How should Christians in a representative republic steward their influence, their resources, and their vote? How should Christians think about the great challenges in our communities, our country, and our world? How should we process the news stories that scroll across our social media timelines?
Providing Christians with an accessible, actionable ethics primer is the goal of Public Faith in Action: How to Think Carefully, Engage Wisely, and Vote with Integrity, written by Croatian theologian Miroslav Volf and associate research scholar Ryan McAnnally-Linz. The book follows in the tradition of Volf’s career of public theology and flows out of his role as director of the Yale Center for Faith and Culture.
Public Life Is For All
At the outset, engaged evangelicals will appreciate the authors’ robust case for a sturdy public witness:
Public life isn’t just for politicians or celebrities. Each and every one of us lives a public life because every life has a public dimension running through it. Every life contributes, however faintly, to public life writ large: governments, economics, educational institutions, media, and the like. So it’s not that anyone and everyone can engage in public life; we all inescapably do so.
Readers at all levels will also appreciate the book’s accessibility. Though the authors are academics, they communicate at a level most lay Christians would understand. This kind of clarity isn’t just difficult to execute; it’s also rare.
Public Faith in Action is divided into three sections: commitments, convictions, and character. The first lays a good foundational grid for Christian engagement: the kingdom of God with Christ as the center. In presenting a robust vision of human flourishing (11–16), they take pains to caution against the common temptation to apply Jesus in a hackneyed way to cultural debates, urging Christians to understand the differences between the first-century Palestine of Jesus’s day and contemporary life in Western societies (17–27).
In refreshing contrast to the often generic civil religions offered by both the left and the right, the authors ground their ethics in the reality of Jesus’s death, burial, resurrection, and call for a kingdom-shaped engagement. This is the right place to begin a discussion of specific cultural issues.
Specific Issues, Missing Questions
In the heart of Public Faith in Action, the authors dive into a series of controversial political issues. In most cases, they model thoughtful interaction with Scripture. For instance, the chapters on wealth, poverty, education, and lending are excellent. I was deeply convicted by the category of “positional goods” (79) as unnecessary luxuries owned simply for status.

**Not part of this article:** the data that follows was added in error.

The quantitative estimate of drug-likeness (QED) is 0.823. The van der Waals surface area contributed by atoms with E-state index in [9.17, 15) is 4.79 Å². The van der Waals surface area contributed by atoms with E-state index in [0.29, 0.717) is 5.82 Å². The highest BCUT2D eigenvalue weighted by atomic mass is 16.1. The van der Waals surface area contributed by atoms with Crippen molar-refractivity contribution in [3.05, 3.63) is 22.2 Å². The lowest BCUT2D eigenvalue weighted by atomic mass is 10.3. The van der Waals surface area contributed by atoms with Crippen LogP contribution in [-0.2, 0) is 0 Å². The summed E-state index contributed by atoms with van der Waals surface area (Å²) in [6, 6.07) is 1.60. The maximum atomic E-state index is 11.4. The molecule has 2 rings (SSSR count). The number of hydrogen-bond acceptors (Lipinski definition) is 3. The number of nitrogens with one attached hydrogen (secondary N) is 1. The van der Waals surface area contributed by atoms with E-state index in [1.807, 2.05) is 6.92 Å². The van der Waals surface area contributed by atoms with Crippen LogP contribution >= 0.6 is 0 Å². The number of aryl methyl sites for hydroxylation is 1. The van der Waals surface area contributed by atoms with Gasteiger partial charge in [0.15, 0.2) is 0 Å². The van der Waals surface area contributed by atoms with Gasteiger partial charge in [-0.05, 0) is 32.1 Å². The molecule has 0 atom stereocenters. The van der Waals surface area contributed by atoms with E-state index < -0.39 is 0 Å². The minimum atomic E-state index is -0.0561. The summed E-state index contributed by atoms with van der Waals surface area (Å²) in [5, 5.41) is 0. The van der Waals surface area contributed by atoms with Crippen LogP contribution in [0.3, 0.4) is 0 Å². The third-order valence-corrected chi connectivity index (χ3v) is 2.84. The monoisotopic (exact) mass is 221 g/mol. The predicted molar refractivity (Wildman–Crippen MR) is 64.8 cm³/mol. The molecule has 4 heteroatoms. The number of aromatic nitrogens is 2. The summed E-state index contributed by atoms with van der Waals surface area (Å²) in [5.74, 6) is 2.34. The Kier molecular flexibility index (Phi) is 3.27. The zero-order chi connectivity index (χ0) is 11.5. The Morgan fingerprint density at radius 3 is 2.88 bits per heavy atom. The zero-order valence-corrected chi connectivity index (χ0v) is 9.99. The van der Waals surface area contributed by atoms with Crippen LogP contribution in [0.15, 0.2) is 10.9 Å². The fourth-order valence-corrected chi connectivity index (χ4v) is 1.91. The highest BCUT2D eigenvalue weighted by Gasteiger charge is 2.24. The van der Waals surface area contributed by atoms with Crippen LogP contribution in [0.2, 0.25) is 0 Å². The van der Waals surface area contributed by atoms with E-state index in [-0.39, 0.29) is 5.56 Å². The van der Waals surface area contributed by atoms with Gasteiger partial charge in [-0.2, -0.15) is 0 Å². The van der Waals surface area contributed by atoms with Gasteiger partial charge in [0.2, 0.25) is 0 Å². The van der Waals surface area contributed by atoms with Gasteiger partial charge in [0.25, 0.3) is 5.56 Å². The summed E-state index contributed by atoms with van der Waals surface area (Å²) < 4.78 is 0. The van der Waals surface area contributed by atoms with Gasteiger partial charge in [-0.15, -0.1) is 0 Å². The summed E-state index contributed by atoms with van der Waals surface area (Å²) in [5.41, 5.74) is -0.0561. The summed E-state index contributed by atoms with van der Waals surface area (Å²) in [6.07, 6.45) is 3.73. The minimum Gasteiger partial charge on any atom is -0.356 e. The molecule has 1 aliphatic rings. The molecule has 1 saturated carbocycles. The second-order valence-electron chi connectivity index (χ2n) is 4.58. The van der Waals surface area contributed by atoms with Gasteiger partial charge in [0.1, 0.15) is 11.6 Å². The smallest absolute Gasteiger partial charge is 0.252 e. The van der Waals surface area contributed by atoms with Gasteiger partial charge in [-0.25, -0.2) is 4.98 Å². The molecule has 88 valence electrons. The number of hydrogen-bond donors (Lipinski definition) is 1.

Some issues are addressed in a way that fails to ask key questions. When discussing creation care, for instance, the authors dismiss the effect of extreme environmental measures on third-world poverty (44–45). In a mostly good chapter on education, they fail to question the stranglehold of powerful unions on bipartisan attempts at reform. And in a chapter that addresses just war theory, they don’t engage Romans 13’s granting of the sword. There are other minor concerns as well, such as their failure, in an otherwise excellent chapter on poverty, to discuss how markets have lifted more people out of despair than has any other economic system.
Perhaps the best chapters in the book deal with issues of life and human dignity. Though they unwisely question the efficacy of pro-life legislation, the authors make a strong case for the sanctity of human life, from womb to tomb. Moreover, the chapters on the end of life and on aging are worth reading. This is perhaps the best contemporary lay treatment on euthanasia and death with dignity published anywhere.
Misplaced Moral Certainty
The most disappointing section of Public Faith in Action, however, is the chapter on marriage and family. Given their earnest advocacy for human flourishing, it’s puzzling why the authors fail to recognize the socioeconomic data the affirms what the Scriptures teach: complementarity and marriage are vital for a nation’s long-term flourishing. What’s even more troubling is the authors’ hermeneutical approach to marriage in Scripture, presenting it as an evolving institution (88) rather than a ongoing picture of Christ and his church, from Genesis to Revelation.
They try to distinguish between the “legal” question and the “ecclesial” question, urging Christians to advocate for the legalization of same-sex marriage while urging church bodies to solve the question of same-sex marriage in a way that ensures “minimum possible rending of the body.” This approach to a cardinal institution of the Christian faith should be most distressing to faithful Christians. Space doesn’t permit, but this section on marriage and family deserves its own review and rebuttal.
Here the authors abandon their own appeal to a Christ-centered Christian ethic in favor of a popular consensus. They also abandon the moral certitude that so informs specific policies on other matters like policing, education, and environmentalism—issues where there is far less certainty from Scripture—and apply moral relativism. This is a frustrating feature of Public Faith in Action. The authors apply Scripture with moral certainty on specific policy matters and yet abandon moral certainty on matters like marriage and even the efficacy of pro-life legislation.
For this reason I offer important caveats when commending this book. It should be in your library as a helpful reference on important issues but shouldn’t be seen as the go-to textbook for Christian ethics.